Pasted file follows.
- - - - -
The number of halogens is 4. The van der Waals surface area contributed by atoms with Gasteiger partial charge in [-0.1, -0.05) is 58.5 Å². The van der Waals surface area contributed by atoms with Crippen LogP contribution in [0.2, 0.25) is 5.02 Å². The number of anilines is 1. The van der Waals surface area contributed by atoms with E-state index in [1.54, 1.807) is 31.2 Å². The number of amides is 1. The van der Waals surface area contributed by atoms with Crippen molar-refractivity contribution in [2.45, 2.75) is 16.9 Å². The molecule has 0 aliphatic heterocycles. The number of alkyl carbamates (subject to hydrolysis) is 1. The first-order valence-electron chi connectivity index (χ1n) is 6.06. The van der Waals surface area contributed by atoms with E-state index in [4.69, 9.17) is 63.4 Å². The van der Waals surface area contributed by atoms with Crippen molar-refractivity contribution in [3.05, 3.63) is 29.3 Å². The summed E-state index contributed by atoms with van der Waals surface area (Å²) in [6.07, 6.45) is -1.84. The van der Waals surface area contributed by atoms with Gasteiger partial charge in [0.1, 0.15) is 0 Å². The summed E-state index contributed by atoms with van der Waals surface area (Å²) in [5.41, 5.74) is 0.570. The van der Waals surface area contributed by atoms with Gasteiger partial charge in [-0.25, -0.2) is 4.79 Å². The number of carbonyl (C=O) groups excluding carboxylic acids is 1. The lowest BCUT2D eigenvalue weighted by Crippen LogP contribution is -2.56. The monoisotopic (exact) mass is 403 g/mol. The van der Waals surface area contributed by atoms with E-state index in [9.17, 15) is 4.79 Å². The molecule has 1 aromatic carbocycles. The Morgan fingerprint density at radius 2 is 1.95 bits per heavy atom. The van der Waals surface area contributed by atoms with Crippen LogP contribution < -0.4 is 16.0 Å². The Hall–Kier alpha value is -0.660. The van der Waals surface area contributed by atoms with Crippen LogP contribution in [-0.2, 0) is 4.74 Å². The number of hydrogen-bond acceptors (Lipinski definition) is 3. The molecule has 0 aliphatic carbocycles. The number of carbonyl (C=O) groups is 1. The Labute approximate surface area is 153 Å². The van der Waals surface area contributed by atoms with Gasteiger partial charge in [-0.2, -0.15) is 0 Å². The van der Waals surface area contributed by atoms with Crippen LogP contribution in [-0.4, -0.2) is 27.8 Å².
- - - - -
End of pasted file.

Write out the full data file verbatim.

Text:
The number of halogens is 4. The van der Waals surface area contributed by atoms with Gasteiger partial charge in [-0.1, -0.05) is 58.5 Å². The van der Waals surface area contributed by atoms with Crippen LogP contribution in [0.2, 0.25) is 5.02 Å². The number of anilines is 1. The van der Waals surface area contributed by atoms with E-state index in [1.54, 1.807) is 31.2 Å². The number of amides is 1. The van der Waals surface area contributed by atoms with Crippen molar-refractivity contribution in [2.45, 2.75) is 16.9 Å². The molecule has 0 aliphatic heterocycles. The number of alkyl carbamates (subject to hydrolysis) is 1. The first-order valence-electron chi connectivity index (χ1n) is 6.06. The van der Waals surface area contributed by atoms with E-state index in [4.69, 9.17) is 63.4 Å². The van der Waals surface area contributed by atoms with Crippen molar-refractivity contribution in [3.05, 3.63) is 29.3 Å². The summed E-state index contributed by atoms with van der Waals surface area (Å²) in [6.07, 6.45) is -1.84. The van der Waals surface area contributed by atoms with Gasteiger partial charge in [0.1, 0.15) is 0 Å². The summed E-state index contributed by atoms with van der Waals surface area (Å²) in [5.41, 5.74) is 0.570. The van der Waals surface area contributed by atoms with Gasteiger partial charge in [-0.25, -0.2) is 4.79 Å². The number of carbonyl (C=O) groups excluding carboxylic acids is 1. The lowest BCUT2D eigenvalue weighted by Crippen LogP contribution is -2.56. The monoisotopic (exact) mass is 403 g/mol. The van der Waals surface area contributed by atoms with E-state index in [9.17, 15) is 4.79 Å². The molecule has 1 aromatic carbocycles. The Morgan fingerprint density at radius 2 is 1.95 bits per heavy atom. The van der Waals surface area contributed by atoms with Crippen LogP contribution < -0.4 is 16.0 Å². The Hall–Kier alpha value is -0.660. The van der Waals surface area contributed by atoms with Crippen LogP contribution in [-0.2, 0) is 4.74 Å². The number of hydrogen-bond acceptors (Lipinski definition) is 3. The molecule has 0 aliphatic carbocycles. The number of carbonyl (C=O) groups is 1. The Labute approximate surface area is 153 Å². The van der Waals surface area contributed by atoms with Gasteiger partial charge in [-0.2, -0.15) is 0 Å². The van der Waals surface area contributed by atoms with Crippen LogP contribution in [-0.4, -0.2) is 27.8 Å².